The Centre for the History of the Emotions at Queen Mary University of London invites applications from outstanding post-graduate students wishing to pursue doctoral research into aspects of the histories of emotions and health. The deadline for applications is 31 January 2016.
These studentships are offered as a core element of a Collaborative Humanities and Social Science research project funded by the Wellcome Trust. This interdisciplinary project is entitled ‘Living With Feeling: Emotional Health in History, Philosophy, and Experience’. Candidates can read more about the project below.
Applicants will normally have attained (or expect to attain by the end of the academic year 2015-16) a Masters qualification that will equip them to pursue doctoral research in this area.
The Centre for the History of the Emotions has a strong commitment to undertaking engaged research of a kind that connects with work in other disciplines and with many aspects of contemporary life, including the arts, education, healthcare, and public policy. We will especially welcome applications displaying a similar commitment.
Prior to completing an application, potential candidates should make email contact with Dr Thomas Dixon, Dr Rhodri Hayward, or Dr Elena Carrera, to establish whether a suitable supervisory team will be available.
Up to three studentships will be awarded. These will include tuition fees, a budget for travel and research expenses, and an annual stipend of £22,278. The studentships will commence in October 2016 and run for three years.
Applicants should follow the instructions for how to apply for a PhD place at the QMUL School of History, and indicate their interest in the Wellcome Trust ‘Living With Feeling’ studentships in their online application. You will be asked to provide a one-page personal statement explaining why you would like to pursue a research degree, a research proposal (no more than 1,500 words), and a CV.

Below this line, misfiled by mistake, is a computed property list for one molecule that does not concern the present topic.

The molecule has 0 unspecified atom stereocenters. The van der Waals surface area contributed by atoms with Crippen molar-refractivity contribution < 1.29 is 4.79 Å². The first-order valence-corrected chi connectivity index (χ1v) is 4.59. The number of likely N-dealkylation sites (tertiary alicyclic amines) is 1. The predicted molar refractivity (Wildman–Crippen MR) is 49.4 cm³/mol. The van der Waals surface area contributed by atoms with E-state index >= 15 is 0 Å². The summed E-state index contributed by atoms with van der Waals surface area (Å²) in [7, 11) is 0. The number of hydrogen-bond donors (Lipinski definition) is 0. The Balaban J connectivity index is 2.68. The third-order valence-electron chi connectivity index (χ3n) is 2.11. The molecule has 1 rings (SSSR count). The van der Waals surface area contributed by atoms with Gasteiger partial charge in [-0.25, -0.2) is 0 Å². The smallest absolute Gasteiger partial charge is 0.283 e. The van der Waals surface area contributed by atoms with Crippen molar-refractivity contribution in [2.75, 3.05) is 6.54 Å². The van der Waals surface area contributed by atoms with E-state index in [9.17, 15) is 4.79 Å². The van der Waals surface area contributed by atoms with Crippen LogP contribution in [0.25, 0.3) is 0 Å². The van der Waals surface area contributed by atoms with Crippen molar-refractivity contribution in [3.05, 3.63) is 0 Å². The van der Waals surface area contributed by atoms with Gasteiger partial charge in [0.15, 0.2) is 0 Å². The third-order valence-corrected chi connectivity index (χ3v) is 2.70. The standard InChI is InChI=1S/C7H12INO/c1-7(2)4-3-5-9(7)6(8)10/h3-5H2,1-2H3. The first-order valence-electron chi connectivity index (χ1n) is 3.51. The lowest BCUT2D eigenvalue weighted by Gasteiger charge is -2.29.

Further Information about the ‘Living With Feeling’ Project
In the twenty-first century ‘emotional health’ is a key goal of public policy, championed by psychologists, the NHS, charities, and economists. Those lucky enough to enjoy good ‘emotional health’ are considered less likely to suffer from a range of mental and physical disorders, such as depression, addiction, anxiety, anorexia, irritable bowel syndrome, or heart disease.
But what is the perfect recipe for emotional health? Who decides which emotions we should feel, and when, in order to be healthy? Living with Feeling will explore how scientists, doctors, philosophers, and politicians – past and present – have engaged with human emotions such as anger, worry, sadness, love, fear, and ecstasy, treating them variously as causes or symptoms of illness or health, or even as aspects of medical treatment.
The project will connect the history and philosophy of medicine and emotions with contemporary science, medical practice, phenomenology, and public policy, exploring three overlapping meanings of ‘emotional health’:
- The emotional dimensions of the medical encounter between patients and doctors, including the experiences of those suffering from chronic conditions, and the roles of empathy and compassion within this relationship.
- The emotional factors influencing physical and mental health, focussing on emotions as contributory factors to both illness and wellness, engaging historically with recent findings in neuroscience, immunology, psychotherapy, and public health.
- Emotional flourishing, understood as a state of healthy balance in an individual’s emotions; including historically and politically contingent assumptions about meta-emotional capacities such as empathy, self-control, self-esteem, mindfulness, and resilience.
You can read announcements about the grant on the Centre for the History of the Emotions website, the QMUL News page, and the Wellcome Trust’s website.